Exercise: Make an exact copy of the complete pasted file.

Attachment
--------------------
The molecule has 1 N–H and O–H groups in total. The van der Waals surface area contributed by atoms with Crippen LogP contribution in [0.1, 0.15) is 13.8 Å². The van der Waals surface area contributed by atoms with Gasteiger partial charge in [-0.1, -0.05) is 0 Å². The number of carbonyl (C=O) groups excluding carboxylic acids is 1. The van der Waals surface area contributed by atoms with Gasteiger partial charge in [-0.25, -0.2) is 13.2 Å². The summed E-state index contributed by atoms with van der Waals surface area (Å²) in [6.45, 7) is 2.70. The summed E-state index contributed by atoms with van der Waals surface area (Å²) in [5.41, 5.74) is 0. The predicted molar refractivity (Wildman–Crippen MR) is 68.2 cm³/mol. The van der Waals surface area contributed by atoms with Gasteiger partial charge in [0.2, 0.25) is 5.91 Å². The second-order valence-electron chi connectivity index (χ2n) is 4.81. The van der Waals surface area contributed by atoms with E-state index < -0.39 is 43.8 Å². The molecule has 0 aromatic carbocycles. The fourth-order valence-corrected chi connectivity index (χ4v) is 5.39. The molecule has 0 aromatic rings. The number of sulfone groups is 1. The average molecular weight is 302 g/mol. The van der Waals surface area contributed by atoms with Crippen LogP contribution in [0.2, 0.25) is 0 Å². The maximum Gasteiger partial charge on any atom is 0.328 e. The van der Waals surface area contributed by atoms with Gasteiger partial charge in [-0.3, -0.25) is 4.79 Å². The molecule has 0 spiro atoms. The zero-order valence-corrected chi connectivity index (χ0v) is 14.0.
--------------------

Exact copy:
The molecule has 1 N–H and O–H groups in total. The van der Waals surface area contributed by atoms with Crippen LogP contribution in [0.1, 0.15) is 13.8 Å². The van der Waals surface area contributed by atoms with Gasteiger partial charge in [-0.1, -0.05) is 0 Å². The number of carbonyl (C=O) groups excluding carboxylic acids is 1. The van der Waals surface area contributed by atoms with Gasteiger partial charge in [-0.25, -0.2) is 13.2 Å². The summed E-state index contributed by atoms with van der Waals surface area (Å²) in [6.45, 7) is 2.70. The summed E-state index contributed by atoms with van der Waals surface area (Å²) in [5.41, 5.74) is 0. The predicted molar refractivity (Wildman–Crippen MR) is 68.2 cm³/mol. The van der Waals surface area contributed by atoms with Gasteiger partial charge in [0.2, 0.25) is 5.91 Å². The second-order valence-electron chi connectivity index (χ2n) is 4.81. The van der Waals surface area contributed by atoms with E-state index < -0.39 is 43.8 Å². The molecule has 0 aromatic carbocycles. The fourth-order valence-corrected chi connectivity index (χ4v) is 5.39. The molecule has 0 aromatic rings. The number of sulfone groups is 1. The average molecular weight is 302 g/mol. The van der Waals surface area contributed by atoms with Crippen LogP contribution in [0.2, 0.25) is 0 Å². The maximum Gasteiger partial charge on any atom is 0.328 e. The van der Waals surface area contributed by atoms with Gasteiger partial charge in [-0.3, -0.25) is 4.79 Å². The molecule has 0 spiro atoms. The zero-order valence-corrected chi connectivity index (χ0v) is 14.0.